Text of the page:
by Bethanie Constant
Caleb (Cal) M. Pennock, Jr., an 18-year resident of WCBR, died in December 2021 but he is far from forgotten.
Throughout his time with us, Cal was a force for good within the community. As a final gift to his Westminster-Canterbury of the Blue Ridge family, he gifted over $500,000 to the WCBR Foundation. This remarkable gift was not the first of his contributions, however. A forestry enthusiast with a philanthropic mindset, Cal was always willing to lend his time and talents to neighbors and friends.
Cal earned his BS in Forest Management from Penn State University and subsequently began his 42-year post with the Virginia State Department of Forestry. He held positions across Virginia before being promoted to Deputy State Forester bringing his family to the Charlottesville area.
In 2003, Cal and his beloved wife, Ruth, moved from the Greenbrier neighborhood to WCBR. Ruth counted the WCBR Foundation’s Fellowship program as one of the significant reasons they chose to move to WCBR – the fact that no one has ever had to leave the community for lack of funds appealed to her humanity. She made it clear to Cal that Fellowship was to be one of their philanthropic priorities.
At WCBR, Cal brought his forestry knowledge and expertise to campus. He worked with arborists who tagged, listed, and mapped the campus’s trees and plantings. Cal looked at how to make WCBR a better place for the things he valued and WCBR valued.
I talked to some of Cal and Ruth’s friends to learn more about him and his impact at WCBR.
Annette Gibbs said, “He was such a nice person. He was always out and about doing a little bit of this and little bit of that for everyone. The two loves outside of his family were his church and WCBR…and he liked playing poker.”
“Cal gave tours to residents, associates, and friends and told them of the trees’ value, properties, and health. He shared which trees were vital for birds and other wildlife. He was always pleasant and a positive influence.” shared fellow longtime resident, Joy Perry.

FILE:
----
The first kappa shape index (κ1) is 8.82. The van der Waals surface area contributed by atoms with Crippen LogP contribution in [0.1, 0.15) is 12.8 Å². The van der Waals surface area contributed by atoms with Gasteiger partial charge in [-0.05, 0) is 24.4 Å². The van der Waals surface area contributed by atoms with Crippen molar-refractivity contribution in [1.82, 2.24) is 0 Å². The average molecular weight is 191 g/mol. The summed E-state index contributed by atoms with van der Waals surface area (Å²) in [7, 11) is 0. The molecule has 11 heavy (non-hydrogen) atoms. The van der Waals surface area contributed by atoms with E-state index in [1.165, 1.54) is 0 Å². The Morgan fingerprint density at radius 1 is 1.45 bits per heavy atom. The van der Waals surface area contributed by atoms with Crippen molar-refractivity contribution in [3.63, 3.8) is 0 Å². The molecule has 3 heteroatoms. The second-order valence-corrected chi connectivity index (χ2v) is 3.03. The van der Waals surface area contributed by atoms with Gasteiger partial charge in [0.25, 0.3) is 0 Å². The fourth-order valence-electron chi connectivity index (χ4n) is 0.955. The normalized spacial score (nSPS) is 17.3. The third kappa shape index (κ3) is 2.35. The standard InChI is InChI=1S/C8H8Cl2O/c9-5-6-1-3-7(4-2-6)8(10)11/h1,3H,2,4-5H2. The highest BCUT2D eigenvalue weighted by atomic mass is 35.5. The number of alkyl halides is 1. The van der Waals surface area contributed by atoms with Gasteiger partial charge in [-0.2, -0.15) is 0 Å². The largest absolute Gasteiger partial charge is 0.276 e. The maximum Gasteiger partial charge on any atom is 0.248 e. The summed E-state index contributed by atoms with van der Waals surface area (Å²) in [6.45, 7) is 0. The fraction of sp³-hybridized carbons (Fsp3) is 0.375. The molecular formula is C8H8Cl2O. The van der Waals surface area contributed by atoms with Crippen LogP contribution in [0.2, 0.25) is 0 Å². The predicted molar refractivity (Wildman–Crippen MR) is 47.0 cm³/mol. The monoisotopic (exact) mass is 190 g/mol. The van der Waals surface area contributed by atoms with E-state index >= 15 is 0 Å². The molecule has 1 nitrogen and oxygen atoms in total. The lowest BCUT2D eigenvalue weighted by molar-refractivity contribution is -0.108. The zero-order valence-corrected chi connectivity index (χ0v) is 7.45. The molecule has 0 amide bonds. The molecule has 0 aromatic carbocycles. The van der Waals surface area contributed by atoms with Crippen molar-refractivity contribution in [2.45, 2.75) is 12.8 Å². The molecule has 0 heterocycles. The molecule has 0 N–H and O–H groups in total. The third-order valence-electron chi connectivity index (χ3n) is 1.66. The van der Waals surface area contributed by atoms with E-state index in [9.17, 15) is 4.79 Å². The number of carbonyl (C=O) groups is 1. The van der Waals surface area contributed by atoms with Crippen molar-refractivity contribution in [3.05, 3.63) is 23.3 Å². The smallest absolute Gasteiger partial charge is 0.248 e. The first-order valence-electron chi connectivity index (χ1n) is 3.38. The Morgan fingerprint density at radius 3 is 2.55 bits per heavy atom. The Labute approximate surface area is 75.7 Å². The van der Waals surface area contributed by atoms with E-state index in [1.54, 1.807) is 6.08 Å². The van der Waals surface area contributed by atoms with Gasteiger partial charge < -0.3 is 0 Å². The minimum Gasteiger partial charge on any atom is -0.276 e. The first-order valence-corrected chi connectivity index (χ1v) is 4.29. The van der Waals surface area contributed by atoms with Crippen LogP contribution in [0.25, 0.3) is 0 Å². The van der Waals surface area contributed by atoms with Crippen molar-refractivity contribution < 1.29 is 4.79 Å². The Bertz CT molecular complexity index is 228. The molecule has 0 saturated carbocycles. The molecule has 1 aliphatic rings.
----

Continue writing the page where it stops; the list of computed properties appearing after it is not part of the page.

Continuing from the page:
“Cal was a lovely man, and very generous with his help. Dick, my late husband, and I had a problem tree in the front yard that was slowly dying. He came by and gave the final word that it wasn’t going to make it.” Nancy Erwin, a 29-year resident remembered with a bit of a laugh. “In better cases he would provide options of what could or should be done.”
Peggy Harbert recalled, “Cal was a loyal, dependable friend. I knew Cal, Ruth, Gay, and Janet. We were active in the same church and lived in the same neighborhood before they came to WCBR. If you wanted to know anything about a tree, Cal was the one you asked.”
“Years ago, Cal chaired the Building and Grounds Committee. He was the go-to-guy to discuss trees on the campus. He was greatly respected not only for his knowledge and helpfulness to the facilities team but also because he was an unassuming, good man,” shared Gary Selmeczi, President and CEO.
Peter Buchanan voiced, “Wonderful friend, savior of our shade tree, faithful counselor to Jane- his successor as Chair of Buildings and Grounds, appreciated by all who knew him for his countless acts of kindness. Cal has left us with a breathtaking example of the philanthropic spirit he exemplified in life. His generosity enhances the core strength of the community he loved. Simply, one of our very best!”
Trees give. They offer shelter, food, and protection. It turns out trees and Cal have some similarities.
You see, Cal was also a philanthropist and remembered what Ruth had impressed upon him two decades before.
That’s why he chose to give such a generous gift to the Westminster-Canterbury of the Blue Ridge community. When Cal thought of WCBR, and the community he loved, he thought of the short-term and the long-term — or should we say, Cal saw the forest and the trees. Now the Pennock legacy will offer shelter, food, and protection to residents through our Fellowship program.
We are so grateful to Cal, Ruth, and their family.